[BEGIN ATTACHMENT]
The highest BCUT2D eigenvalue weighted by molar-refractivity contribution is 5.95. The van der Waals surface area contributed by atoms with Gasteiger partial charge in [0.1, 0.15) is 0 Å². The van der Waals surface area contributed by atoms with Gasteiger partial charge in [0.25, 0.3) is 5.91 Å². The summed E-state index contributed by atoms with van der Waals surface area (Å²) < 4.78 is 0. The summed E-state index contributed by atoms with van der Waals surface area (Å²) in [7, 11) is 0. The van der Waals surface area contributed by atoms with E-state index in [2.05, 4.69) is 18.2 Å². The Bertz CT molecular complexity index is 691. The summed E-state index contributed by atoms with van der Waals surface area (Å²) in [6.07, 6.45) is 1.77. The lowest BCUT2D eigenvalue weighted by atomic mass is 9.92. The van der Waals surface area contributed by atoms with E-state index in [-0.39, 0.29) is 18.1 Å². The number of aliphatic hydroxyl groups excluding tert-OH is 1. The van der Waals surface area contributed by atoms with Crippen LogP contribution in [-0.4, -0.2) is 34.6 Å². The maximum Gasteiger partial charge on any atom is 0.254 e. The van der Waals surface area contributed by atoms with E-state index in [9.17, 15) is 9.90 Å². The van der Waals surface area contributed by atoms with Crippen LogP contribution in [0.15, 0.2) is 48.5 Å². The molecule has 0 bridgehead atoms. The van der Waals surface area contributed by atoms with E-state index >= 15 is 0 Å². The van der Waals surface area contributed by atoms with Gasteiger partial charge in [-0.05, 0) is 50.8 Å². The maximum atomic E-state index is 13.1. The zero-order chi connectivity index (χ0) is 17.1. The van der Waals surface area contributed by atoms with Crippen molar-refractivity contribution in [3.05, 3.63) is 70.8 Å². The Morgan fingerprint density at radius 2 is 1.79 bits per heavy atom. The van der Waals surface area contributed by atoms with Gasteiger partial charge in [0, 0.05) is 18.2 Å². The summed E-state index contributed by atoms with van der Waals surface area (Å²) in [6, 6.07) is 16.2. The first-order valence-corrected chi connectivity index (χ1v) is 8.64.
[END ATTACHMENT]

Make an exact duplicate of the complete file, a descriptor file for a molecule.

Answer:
The highest BCUT2D eigenvalue weighted by molar-refractivity contribution is 5.95. The van der Waals surface area contributed by atoms with Gasteiger partial charge in [0.1, 0.15) is 0 Å². The van der Waals surface area contributed by atoms with Gasteiger partial charge in [0.25, 0.3) is 5.91 Å². The summed E-state index contributed by atoms with van der Waals surface area (Å²) < 4.78 is 0. The summed E-state index contributed by atoms with van der Waals surface area (Å²) in [7, 11) is 0. The van der Waals surface area contributed by atoms with E-state index in [2.05, 4.69) is 18.2 Å². The Bertz CT molecular complexity index is 691. The summed E-state index contributed by atoms with van der Waals surface area (Å²) in [6.07, 6.45) is 1.77. The lowest BCUT2D eigenvalue weighted by atomic mass is 9.92. The van der Waals surface area contributed by atoms with E-state index in [-0.39, 0.29) is 18.1 Å². The number of aliphatic hydroxyl groups excluding tert-OH is 1. The van der Waals surface area contributed by atoms with Crippen LogP contribution in [-0.4, -0.2) is 34.6 Å². The maximum Gasteiger partial charge on any atom is 0.254 e. The van der Waals surface area contributed by atoms with E-state index in [9.17, 15) is 9.90 Å². The van der Waals surface area contributed by atoms with Crippen LogP contribution in [0.15, 0.2) is 48.5 Å². The molecule has 0 bridgehead atoms. The van der Waals surface area contributed by atoms with E-state index >= 15 is 0 Å². The van der Waals surface area contributed by atoms with Gasteiger partial charge in [-0.05, 0) is 50.8 Å². The maximum atomic E-state index is 13.1. The zero-order chi connectivity index (χ0) is 17.1. The van der Waals surface area contributed by atoms with Crippen molar-refractivity contribution in [3.05, 3.63) is 70.8 Å². The Morgan fingerprint density at radius 2 is 1.79 bits per heavy atom. The van der Waals surface area contributed by atoms with Gasteiger partial charge in [0, 0.05) is 18.2 Å². The summed E-state index contributed by atoms with van der Waals surface area (Å²) in [6, 6.07) is 16.2. The first-order valence-corrected chi connectivity index (χ1v) is 8.64.